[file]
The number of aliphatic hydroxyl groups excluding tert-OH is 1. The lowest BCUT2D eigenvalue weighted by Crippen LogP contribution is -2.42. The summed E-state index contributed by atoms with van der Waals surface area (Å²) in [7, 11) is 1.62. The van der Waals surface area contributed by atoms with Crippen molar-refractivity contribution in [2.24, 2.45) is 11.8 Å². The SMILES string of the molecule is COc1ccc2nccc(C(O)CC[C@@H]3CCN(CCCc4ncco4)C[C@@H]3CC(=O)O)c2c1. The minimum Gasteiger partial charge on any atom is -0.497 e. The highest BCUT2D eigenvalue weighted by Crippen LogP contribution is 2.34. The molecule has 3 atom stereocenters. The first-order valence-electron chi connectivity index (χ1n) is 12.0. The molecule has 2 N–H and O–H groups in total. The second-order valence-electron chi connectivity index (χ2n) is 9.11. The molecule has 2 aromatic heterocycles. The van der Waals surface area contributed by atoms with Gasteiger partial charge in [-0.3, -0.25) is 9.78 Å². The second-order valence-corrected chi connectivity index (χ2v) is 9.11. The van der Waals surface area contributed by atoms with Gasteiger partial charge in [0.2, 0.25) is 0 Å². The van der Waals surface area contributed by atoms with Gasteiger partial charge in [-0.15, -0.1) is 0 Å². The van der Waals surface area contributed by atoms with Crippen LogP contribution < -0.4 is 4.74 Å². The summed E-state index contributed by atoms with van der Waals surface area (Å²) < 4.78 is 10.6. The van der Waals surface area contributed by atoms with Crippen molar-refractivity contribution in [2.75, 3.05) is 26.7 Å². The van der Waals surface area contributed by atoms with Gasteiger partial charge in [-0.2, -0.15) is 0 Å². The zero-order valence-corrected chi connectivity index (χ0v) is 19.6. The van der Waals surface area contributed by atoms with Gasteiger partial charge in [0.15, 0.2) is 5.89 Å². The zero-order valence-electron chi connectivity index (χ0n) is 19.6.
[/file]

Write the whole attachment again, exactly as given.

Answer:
The number of aliphatic hydroxyl groups excluding tert-OH is 1. The lowest BCUT2D eigenvalue weighted by Crippen LogP contribution is -2.42. The summed E-state index contributed by atoms with van der Waals surface area (Å²) in [7, 11) is 1.62. The van der Waals surface area contributed by atoms with Crippen molar-refractivity contribution in [2.24, 2.45) is 11.8 Å². The SMILES string of the molecule is COc1ccc2nccc(C(O)CC[C@@H]3CCN(CCCc4ncco4)C[C@@H]3CC(=O)O)c2c1. The minimum Gasteiger partial charge on any atom is -0.497 e. The highest BCUT2D eigenvalue weighted by Crippen LogP contribution is 2.34. The molecule has 3 atom stereocenters. The first-order valence-electron chi connectivity index (χ1n) is 12.0. The molecule has 2 N–H and O–H groups in total. The second-order valence-electron chi connectivity index (χ2n) is 9.11. The molecule has 2 aromatic heterocycles. The van der Waals surface area contributed by atoms with Gasteiger partial charge in [-0.3, -0.25) is 9.78 Å². The second-order valence-corrected chi connectivity index (χ2v) is 9.11. The van der Waals surface area contributed by atoms with Gasteiger partial charge in [0.2, 0.25) is 0 Å². The van der Waals surface area contributed by atoms with Gasteiger partial charge in [-0.15, -0.1) is 0 Å². The van der Waals surface area contributed by atoms with Crippen LogP contribution < -0.4 is 4.74 Å². The summed E-state index contributed by atoms with van der Waals surface area (Å²) < 4.78 is 10.6. The van der Waals surface area contributed by atoms with Crippen molar-refractivity contribution in [2.75, 3.05) is 26.7 Å². The van der Waals surface area contributed by atoms with Gasteiger partial charge in [-0.2, -0.15) is 0 Å². The zero-order valence-corrected chi connectivity index (χ0v) is 19.6. The van der Waals surface area contributed by atoms with Gasteiger partial charge in [0.15, 0.2) is 5.89 Å². The zero-order valence-electron chi connectivity index (χ0n) is 19.6.